Wyoming Delegation’s Role in 118th Congress Begins to Take Shape

While Wyoming’s Senators have pursued some bipartisan measures, Hageman has shown no interest in compromise

  • Published In: Politics
  • Last Updated: Feb 03, 2023

Wyoming Sens. John Barrasso and Cynthia Lummis were joined by new Rep. Harriet Hageman for a tele-town hall Wednesday evening, as the Equality State delegation's role in the 118th Congress has begun to come into focus. (Photo via Twitter / Rep. Harriet Hageman).

By Jacob Gardenswartz

Special to the Wyoming Truth

WASHINGTON — After a slow start to the 118th Congress, the role of Wyoming’s three-person delegation in Washington is coming into focus.

Republican Sens. John Barrasso and Cynthia Lummis are joined by new Rep. Harriet Hageman to represent the country’s least populated state in the nation’s capital, at a time when Equality State issues are central to the national conversation, from debates concerning energy policy to the proposed regulation of digital currencies.

In the Senate, lawmakers returned to Washington in late January after an extended recess, and finalized committee assignments this week. Barrasso retained his role as top Republican on the Energy and Natural Resources Committee, and will also serve on the Finance and Foreign Relations panels. In addition to serving as Chairwoman of the Senate Western Caucus, Lummis will also serve on the Environment and Public Works Committee (EPW), the Banking, Housing, and Urban Affairs Committee and the Commerce, Science and Transportation Committee.

“My focus in Congress has always been ‘all Wyoming, all the time,’ and I look forward to continuing to serve on these important Senate committees that have jurisdiction over issues that impact the lives of people in Wyoming each and every day,” Lummis said in a statement.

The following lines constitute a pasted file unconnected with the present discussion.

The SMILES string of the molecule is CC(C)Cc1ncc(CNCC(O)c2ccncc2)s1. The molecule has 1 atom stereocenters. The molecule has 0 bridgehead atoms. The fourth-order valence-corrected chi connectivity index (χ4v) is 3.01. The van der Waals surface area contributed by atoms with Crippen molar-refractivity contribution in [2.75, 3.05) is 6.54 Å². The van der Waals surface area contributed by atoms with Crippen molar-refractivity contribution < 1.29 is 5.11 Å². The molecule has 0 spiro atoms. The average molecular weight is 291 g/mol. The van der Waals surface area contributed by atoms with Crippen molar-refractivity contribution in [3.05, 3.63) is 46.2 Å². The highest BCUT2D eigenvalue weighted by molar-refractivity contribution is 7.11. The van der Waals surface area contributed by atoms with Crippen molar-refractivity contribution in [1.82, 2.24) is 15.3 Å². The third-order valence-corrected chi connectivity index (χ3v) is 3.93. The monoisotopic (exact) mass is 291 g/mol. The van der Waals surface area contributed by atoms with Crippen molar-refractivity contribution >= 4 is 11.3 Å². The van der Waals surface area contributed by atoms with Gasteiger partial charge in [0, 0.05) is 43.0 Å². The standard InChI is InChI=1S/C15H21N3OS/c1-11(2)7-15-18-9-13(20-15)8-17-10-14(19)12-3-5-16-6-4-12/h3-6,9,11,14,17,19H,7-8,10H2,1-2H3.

After beginning the year with an historic battle for the speaker’s gavel, House Speaker Kevin McCarthy (R-Calif.) passed his first major leadership test Thursday when Republicans successfully voted to oust Democratic Rep. Ilhan Omar of Minnesota from her seat on the coveted Foreign Affairs Committee, citing her previous criticisms of Israel and tweets which had invoked antisemitic tropes. Though Omar had apologized for her past comments, Republicans stripped her from the committee.

“She will not serve on Foreign Affairs,” McCarthy told reporters on Tuesday. “[Democrats] can choose another committee for her.”

Members on the Republican side of the House Judiciary Committee, from left, Rep. Laurel Lee, R-Fla., Rep. Nathaniel Moran, R-Texas, and Rep. Harriet Hageman, R-Wyo., listen to amendment proposals as the panel meets to pass its operating rules under the GOP majority, at the Capitol in Washington, Wednesday, Feb. 1, 2023. (AP Photo/J. Scott Applewhite)